The mammoth cartoon took city officials to task over frivolous spending in the wake of dozens of police layoffs, and generated a ton of controversy. While a vocal minority took the caricaturistic work to task as “frivolous” and “immature,” election results proved that a solid “comfortable” majority “got the message.”

While it may never be known as to the measure of impact this cartoon monstrosity had on voters, “it was very much out there,” says the artist, “and we now know it didn’t hurt;-)”

Drawn by veteran political and promotional cartoonist Dick Kulpa, noted for achieving favorable results from his cartoon work, it’s the third major cartoon billboard to appear in Florida during the past 5 months. “This serves as ongoing proof effective cartoon advertising works,” says Kulpa.

You can see this billboard here.

Captain Cartoon’s Latest Cartoon Billboard is Up as He Launches Online Drawing Lesson!

Port Saint Lucie Billboard

Right side of the mammoth cartoon billboard in Port Saint Lucie, Florida

PORT SAINT LUCIE, FL — When Captain Cartoon draws a political cartoon, people usually notice — and his latest cartoon opinion is no exception! Measuring 37 feet by 10 feet, this full-color monstrosity can be seen in all its glory on US 1 in Port St. Lucie!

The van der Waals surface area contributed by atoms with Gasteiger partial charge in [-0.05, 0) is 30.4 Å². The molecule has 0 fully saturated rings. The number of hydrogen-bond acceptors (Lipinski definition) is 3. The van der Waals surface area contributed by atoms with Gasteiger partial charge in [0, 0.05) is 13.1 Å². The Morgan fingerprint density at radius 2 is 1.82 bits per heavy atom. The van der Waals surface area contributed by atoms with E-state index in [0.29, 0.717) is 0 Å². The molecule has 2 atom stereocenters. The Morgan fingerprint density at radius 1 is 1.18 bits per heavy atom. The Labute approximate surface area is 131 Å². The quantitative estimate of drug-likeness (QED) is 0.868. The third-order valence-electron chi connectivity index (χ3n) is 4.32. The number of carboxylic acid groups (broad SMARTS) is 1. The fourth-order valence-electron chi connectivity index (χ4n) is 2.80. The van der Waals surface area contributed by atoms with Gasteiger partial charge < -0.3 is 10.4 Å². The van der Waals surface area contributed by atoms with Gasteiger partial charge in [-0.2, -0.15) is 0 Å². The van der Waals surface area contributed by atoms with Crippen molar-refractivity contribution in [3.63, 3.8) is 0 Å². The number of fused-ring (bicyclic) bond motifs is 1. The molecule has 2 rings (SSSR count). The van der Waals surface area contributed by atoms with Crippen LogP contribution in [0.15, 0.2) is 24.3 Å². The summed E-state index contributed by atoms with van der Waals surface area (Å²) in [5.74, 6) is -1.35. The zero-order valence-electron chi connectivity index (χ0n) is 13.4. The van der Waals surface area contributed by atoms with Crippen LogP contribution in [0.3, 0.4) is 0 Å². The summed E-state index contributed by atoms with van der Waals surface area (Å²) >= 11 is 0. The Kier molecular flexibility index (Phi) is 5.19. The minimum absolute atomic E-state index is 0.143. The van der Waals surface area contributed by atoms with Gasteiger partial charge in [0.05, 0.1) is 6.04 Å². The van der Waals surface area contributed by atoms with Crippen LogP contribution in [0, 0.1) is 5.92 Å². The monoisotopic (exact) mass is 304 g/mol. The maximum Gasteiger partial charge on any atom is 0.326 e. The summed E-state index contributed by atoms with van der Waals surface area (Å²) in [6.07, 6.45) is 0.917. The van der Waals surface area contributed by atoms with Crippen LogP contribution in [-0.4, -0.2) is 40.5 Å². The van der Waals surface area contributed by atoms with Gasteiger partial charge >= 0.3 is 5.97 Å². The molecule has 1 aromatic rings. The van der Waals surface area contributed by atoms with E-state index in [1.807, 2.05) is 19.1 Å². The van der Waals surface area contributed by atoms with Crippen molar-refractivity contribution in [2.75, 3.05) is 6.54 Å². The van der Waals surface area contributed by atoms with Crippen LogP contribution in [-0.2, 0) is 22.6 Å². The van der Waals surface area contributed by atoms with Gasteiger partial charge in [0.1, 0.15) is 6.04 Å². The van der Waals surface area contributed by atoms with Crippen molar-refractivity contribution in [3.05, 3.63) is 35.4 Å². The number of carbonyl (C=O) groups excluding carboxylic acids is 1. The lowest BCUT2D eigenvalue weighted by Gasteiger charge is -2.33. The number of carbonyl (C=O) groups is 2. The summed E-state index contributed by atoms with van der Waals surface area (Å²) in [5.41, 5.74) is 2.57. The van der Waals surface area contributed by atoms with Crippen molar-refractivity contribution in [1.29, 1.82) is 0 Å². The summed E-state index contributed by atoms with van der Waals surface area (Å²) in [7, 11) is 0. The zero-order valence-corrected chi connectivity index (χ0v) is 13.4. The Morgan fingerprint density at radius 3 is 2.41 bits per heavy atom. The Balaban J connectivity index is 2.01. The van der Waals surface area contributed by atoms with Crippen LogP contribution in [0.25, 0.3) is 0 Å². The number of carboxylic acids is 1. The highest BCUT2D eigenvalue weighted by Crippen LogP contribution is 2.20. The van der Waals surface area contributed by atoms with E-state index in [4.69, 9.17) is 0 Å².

The political cartoon billboard ranks as the Captain’s biggest ever (size-wise) — and was drawn in support of the local police department in its ongoing layoffs dispute with the city council. It caricaturistically lampoons local pols over perceived city misspending, and comes on the heels of two other “major” political cartoons produced by the Captain as billboards, all targeting “spend-crazy” politicians in West Palm Beach and Alachua County, Florida.

All his billboard cartoons were produced in support of police unions. (Note: The Alachua County cartoon was drawn “billboard-ready,” and though it was circulated on a flyer, there’s no evidence any billboard version was ever created.)

No stranger to cartoon controversy, Captain Cartoon’s political sketches were first published in his 1969 high

First Political cartoon

One of the Captain's first political cartoons published in 1969. He was 16 years old when this sketch was penned with a felt-tip. Uncle Sam looks more pregnant than fat here.

school paper, and on December 25, 1969, they began appearing in his hometown weekly. The Captain’s oft-favored subject: the local police. This would earn him his first parking ticket in 1971.